(LeakCanary makes it super easy for developers to detect leaks in their apps. I can’t thank Py from Square enough for making such an amazing and lifesaving library. Kudos!)

Bonus: If you want to get the most of this library, check out this post.

Common memory leak scenarios and how to fix them

In my experience, these are some of the most common scenarios that can lead to memory leaks.

Unregistered listeners

There are many situations where you register a listener in your Activity (or Fragment) but forget to unregister it. This can easily lead to a huge memory leak. Generally, these listeners balance off each other, so if you register one somewhere you also need to unregister it right there.

Suppose you want to receive location updates in your app. All you need to do is to get the LocationManager system service and register a listener for location updates.

private void registerLocationUpdates(){
mManager = (LocationManager) getSystemService(LOCATION_SERVICE);
mManager.requestLocationUpdates(LocationManager.GPS_PROVIDER,
TimeUnit.MINUTES.toMillis(1),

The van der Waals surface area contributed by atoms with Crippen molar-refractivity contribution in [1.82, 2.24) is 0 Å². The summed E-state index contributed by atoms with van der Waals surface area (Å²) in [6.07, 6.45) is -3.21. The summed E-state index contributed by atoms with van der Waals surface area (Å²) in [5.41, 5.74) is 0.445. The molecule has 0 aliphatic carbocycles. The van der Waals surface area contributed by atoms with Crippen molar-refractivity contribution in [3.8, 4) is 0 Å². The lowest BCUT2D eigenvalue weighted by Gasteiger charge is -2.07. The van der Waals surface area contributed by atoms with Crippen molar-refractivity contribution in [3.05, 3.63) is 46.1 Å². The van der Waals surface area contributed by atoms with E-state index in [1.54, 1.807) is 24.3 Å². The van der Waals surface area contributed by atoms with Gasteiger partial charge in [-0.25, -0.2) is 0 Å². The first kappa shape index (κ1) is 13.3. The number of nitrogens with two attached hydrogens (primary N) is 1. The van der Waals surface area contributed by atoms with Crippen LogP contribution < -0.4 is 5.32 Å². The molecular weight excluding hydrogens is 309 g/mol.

100,
this);
}

You have implemented the listener interface in your Activity itself, and thus the LocationManager keeps a reference to it. Now when it’s time for your Activity to die, the Android framework will call onDestroy() on it, but the garbage collector will not be able to remove the instance from memory because the LocationManager is still holding a strong reference to it.

The solution is very simple. Just unregister the listener in the onDestroy() method and you are good to go. This is what most of us forget or don’t even know.

@Override
public void onDestroy() {
super.onDestroy();
if (mManager != null) {
mManager.removeUpdates(this);
}
}

Inner classes

Inner classes are very common in Java and are used by many Android developers for various tasks because of their simplicity. But with improper usage, these inner classes can also lead to potential memory leaks.

Here’s a look at another simple code example:

public class BadActivity extends Activity {

private TextView mMessageView;

@Override
protected void onCreate(Bundle savedInstanceState) {
super.onCreate(savedInstanceState);
setContentView(R.layout.layout_bad_activity);